A note on sources and credits

As far as possible photographs that are not mine are posted here with permission; thank you to all contributors to 'Jet & Prop', especially photographers Tad Dippel, Neil Cotten and Nico Charpentier, the editor of the magnificent 'Avions' magazine Michel Ledet and Jean-Yves Lorant, author, researcher and archivist at the Service Historique de la Défense, Paris. Images from the IWM and Roger Freeman collections are published here under the terms of a Creative Commons Attribution Non Commercial Licence. Occasionally some images on this site have been 'reposted' from facebook or ebay. They are used non-commercially in an educational context to depict historical events. If such is deemed necessary they can be removed on simple request. Contact me at falkeeins at aol.com. All rights reserved.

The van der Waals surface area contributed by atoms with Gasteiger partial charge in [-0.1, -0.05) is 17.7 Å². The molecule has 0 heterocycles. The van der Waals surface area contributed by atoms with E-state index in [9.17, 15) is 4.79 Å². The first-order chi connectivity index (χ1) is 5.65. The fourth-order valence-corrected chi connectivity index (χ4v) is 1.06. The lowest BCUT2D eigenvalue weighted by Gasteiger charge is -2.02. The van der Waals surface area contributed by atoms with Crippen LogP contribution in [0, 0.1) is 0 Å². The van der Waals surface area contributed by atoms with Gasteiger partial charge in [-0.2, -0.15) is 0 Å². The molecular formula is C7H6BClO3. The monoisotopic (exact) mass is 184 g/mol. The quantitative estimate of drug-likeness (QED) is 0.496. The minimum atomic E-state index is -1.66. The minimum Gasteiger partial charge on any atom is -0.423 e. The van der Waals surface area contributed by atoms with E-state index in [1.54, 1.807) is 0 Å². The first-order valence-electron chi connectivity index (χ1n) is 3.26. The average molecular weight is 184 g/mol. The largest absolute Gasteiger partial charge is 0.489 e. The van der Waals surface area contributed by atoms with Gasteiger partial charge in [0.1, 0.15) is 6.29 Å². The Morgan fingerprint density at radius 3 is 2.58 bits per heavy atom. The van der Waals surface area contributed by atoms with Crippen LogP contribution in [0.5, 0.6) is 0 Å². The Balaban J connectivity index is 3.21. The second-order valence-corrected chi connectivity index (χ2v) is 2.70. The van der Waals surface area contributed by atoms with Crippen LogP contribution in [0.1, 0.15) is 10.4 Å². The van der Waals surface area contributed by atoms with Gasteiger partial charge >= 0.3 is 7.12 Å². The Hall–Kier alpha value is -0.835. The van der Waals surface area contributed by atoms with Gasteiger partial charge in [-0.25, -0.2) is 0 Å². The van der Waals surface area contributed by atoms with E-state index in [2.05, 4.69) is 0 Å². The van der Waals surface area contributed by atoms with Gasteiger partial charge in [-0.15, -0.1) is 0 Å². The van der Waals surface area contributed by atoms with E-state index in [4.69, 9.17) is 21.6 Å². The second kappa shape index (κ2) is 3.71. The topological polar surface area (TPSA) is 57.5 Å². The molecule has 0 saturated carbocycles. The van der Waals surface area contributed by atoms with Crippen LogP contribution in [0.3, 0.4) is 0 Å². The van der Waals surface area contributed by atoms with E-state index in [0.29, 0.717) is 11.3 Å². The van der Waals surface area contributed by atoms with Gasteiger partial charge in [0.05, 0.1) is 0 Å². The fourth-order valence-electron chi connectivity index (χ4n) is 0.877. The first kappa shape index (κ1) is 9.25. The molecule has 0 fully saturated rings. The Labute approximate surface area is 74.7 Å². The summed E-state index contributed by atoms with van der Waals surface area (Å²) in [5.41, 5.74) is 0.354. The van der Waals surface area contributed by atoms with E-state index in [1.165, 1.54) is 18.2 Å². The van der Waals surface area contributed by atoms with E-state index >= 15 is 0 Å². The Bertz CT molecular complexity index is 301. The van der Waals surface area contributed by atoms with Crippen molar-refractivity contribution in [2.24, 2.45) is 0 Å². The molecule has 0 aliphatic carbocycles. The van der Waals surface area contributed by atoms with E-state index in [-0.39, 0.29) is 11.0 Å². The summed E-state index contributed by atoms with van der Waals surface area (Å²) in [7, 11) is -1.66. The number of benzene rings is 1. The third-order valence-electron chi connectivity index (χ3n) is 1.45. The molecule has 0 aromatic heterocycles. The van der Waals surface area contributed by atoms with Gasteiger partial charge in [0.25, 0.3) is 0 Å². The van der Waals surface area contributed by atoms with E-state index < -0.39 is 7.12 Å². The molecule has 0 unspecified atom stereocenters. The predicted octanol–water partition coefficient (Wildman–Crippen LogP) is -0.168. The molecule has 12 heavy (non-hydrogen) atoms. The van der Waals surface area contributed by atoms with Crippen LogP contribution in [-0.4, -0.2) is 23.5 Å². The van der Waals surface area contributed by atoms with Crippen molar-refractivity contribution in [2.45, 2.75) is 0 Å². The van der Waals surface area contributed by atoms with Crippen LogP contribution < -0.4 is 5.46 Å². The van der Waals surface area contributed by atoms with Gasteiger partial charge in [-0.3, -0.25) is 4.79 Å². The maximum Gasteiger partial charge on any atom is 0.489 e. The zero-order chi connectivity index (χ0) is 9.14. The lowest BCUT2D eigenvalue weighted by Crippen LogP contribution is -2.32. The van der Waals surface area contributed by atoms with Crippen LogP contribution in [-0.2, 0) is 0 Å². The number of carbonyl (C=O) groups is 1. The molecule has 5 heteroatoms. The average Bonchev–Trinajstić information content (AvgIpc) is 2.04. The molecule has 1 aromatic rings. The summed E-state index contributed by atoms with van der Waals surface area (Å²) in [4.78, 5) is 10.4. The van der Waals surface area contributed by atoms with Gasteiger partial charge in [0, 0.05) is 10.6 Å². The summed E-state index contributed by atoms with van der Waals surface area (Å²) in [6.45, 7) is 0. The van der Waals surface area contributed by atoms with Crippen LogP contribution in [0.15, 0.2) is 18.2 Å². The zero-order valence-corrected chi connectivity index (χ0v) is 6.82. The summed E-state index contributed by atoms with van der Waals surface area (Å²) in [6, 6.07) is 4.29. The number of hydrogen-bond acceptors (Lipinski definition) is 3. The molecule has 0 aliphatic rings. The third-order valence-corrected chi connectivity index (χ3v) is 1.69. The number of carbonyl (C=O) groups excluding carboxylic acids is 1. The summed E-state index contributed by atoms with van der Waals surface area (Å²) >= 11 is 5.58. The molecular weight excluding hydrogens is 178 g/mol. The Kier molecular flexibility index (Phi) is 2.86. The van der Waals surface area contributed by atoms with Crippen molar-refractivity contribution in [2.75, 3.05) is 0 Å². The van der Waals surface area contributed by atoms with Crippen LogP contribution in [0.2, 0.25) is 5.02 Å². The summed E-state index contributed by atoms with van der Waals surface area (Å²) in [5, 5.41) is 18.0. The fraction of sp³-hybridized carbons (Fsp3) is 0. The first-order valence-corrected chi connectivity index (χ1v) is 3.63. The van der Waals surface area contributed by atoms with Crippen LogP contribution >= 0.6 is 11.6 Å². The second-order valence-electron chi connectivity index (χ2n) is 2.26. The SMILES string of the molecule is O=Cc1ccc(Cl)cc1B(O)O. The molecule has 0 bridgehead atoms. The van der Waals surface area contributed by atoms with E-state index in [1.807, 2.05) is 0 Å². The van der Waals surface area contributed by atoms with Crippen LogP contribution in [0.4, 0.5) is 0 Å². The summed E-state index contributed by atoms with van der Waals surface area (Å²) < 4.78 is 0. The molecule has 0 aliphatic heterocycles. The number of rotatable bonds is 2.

Friday, 26 October 2012

RAF Lockheed Martin F-35 Lightning II, RAF C-17



From the official RAF facebook page
http://www.facebook.com/royalairforce



Hawk T1 XX246 and XX318 from 100 Squadron based at RAF Leeming visit RAF Coningsby last month. Both aircraft are wearing 95th anniversary markings featuring two-tone 'Bomber Command' camouflage on the upper fuselage with large skull and cross bones under the fuselage.


http://www.raf.mod.uk/organisation/100squadron.cfm
Photograph: Chris Wood/Global Aviation Resource






The second RAF Lockheed Martin F-35 Lightning II took off from Naval Air Station Fort Worth Joint Reserve Base today (23 October) for delivery to Eglin Air Force Base, Fla. Eglin’s eleventh U.S. Marine Corps F-35B ferried to the Emerald Coast with the U.K. jet. The aircraft, known as ZM 136 and BF-16, departed at approximately 8:06 a.m. CDT with Royal Air Force Sqn. Ldr. Jim Schofield and Marine Corps Maj. Adam Levine at the controls, respectively, for the 90-minute ferry flight to Eglin. ZM 136 joins the first United Kingdom F-35B, which arrived at the base for operational test and evaluation in July. The F-35B short takeoff/vertical landing variants are the fifteenth and sixteenth F-35s to ferry to Eglin this year